Shortwaves are fun too !

Discuss radio from around the world. FM/AM/SW ...whatever the wavelength!
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SamTheDog
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Shortwaves are fun too !

Post by SamTheDog » Wed Apr 03, 2019 10:42 am

Hi All. Many years ago I played about with VHF-FM / band II. And I still have transmitters for FM here.
along with some mediumwave kit. But I get the most out of the HF shortwave bands. Most people are
put-off by the lack of local listners, and yes you won't get the same local-area coverage per watt as your
VHF FM kit BUT you will get some amazing long-distance reception reports even with a low-power rig.

OK the aerials are very long and clumsy compared to the di-poles and co-linears used on VHF. I use wire-
di-poles and convenient-structures for shortwave. and a 50-foot vertical for mediumwave.

My home-made transmitters regularly get-out all over europe and beyond. I still have some valve-based
transmitters of between 35 and 48 watts. and transistorised / FET transmitters of 20-250 watts.

During the mid-late 1990's and early 2000's I did some work for FM pirates. They were mostly aiming at
getting people into raves, so shortwave would not have been suitable. but later on in life I find that I enjoy
popping-up on various frequencies "for fun" and with TOR-Radio I add the shock-value by playing very
off-beat anarcho-punk in amongst the metal and blues. There is far less chance of being busted running
shortwave too.

So come-on folks...... Shortwave is fun too.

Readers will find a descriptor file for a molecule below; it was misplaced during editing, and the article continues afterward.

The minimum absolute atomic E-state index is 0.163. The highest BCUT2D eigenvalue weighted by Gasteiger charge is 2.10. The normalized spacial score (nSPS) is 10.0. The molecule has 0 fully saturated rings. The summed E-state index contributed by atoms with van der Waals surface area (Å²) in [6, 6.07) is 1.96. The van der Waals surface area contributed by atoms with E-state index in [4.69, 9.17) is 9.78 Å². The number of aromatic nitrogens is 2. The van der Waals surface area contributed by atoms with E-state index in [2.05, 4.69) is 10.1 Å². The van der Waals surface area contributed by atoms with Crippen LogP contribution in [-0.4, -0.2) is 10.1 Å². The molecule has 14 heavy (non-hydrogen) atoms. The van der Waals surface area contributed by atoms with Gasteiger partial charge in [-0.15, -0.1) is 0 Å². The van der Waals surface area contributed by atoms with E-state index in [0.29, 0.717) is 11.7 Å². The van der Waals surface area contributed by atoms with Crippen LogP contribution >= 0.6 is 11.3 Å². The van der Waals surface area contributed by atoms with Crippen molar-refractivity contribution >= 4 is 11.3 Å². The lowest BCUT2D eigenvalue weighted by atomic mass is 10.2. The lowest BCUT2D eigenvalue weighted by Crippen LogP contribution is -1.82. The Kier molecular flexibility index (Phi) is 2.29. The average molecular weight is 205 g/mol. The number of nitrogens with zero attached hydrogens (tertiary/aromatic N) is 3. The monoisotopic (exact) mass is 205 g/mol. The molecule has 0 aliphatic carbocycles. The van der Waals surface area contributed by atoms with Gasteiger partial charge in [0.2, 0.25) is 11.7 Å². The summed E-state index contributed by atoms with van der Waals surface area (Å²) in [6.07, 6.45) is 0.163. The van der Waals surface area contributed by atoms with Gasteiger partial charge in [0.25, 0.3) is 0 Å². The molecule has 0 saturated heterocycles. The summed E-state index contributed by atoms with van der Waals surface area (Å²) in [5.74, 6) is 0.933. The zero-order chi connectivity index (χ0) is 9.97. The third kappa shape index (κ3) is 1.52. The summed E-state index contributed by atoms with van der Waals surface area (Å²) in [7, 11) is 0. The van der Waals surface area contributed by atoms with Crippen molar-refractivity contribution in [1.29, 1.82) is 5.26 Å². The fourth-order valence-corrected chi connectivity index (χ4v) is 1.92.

All the very best
Sam The Dog.....

TOR-Radio on FM / Mediumwave and Shortwave
And many moons ago.. WNKR on FM and Shortwave.
info@torradio org / qq22.net / TorRadio.ORG

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Re: Shortwaves are fun too !

Post by SundayGroover » Wed Apr 03, 2019 9:05 pm

Not played around with SW apart from the 11m band on CB of course! (Still do).

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Re: Shortwaves are fun too !

Post by Albert H » Thu Apr 04, 2019 1:42 am

You're right, Sam.

Back in the early 80s, I tried a short wave set-up (on 6235kHz) which was run from a field site with an inverted V aerial over a tall tree. The earth was provided by connection to water and sewage pipes that ran beneath the corner of the field, by a road. The transmitter was built into an old milk crate, and had three car batteries to power it. Programmes came from cassette tape, using an "auto-reverse" car cassette deck - later as many as four car cassette decks were cascaded to give as much as 8 hours of continuous programme! The gear was concealed in a pit beneath a dustbin lid covered in earth, making it quite difficult to find.

We operated during daylight every Sunday, but got no response (by mail in those days) for four weeks at our mailing address. We were going to give up, until the guy who lived at the mailing address phoned me and asked when I could come 'round and collect our post. There were three mail bags full of letters and cards from about 40 countries - a stamp collector's dream!

That little station ran just 60 Watts peak (about 12½ Watts of carrier) and had a less than perfect aerial or earth, but was great fun. It's still on the air occasionally from the border between the Netherlands and Belgium, and is using only the third transmitter I built for it - one was destroyed by a lightning strike, and one was confiscated by the authorities.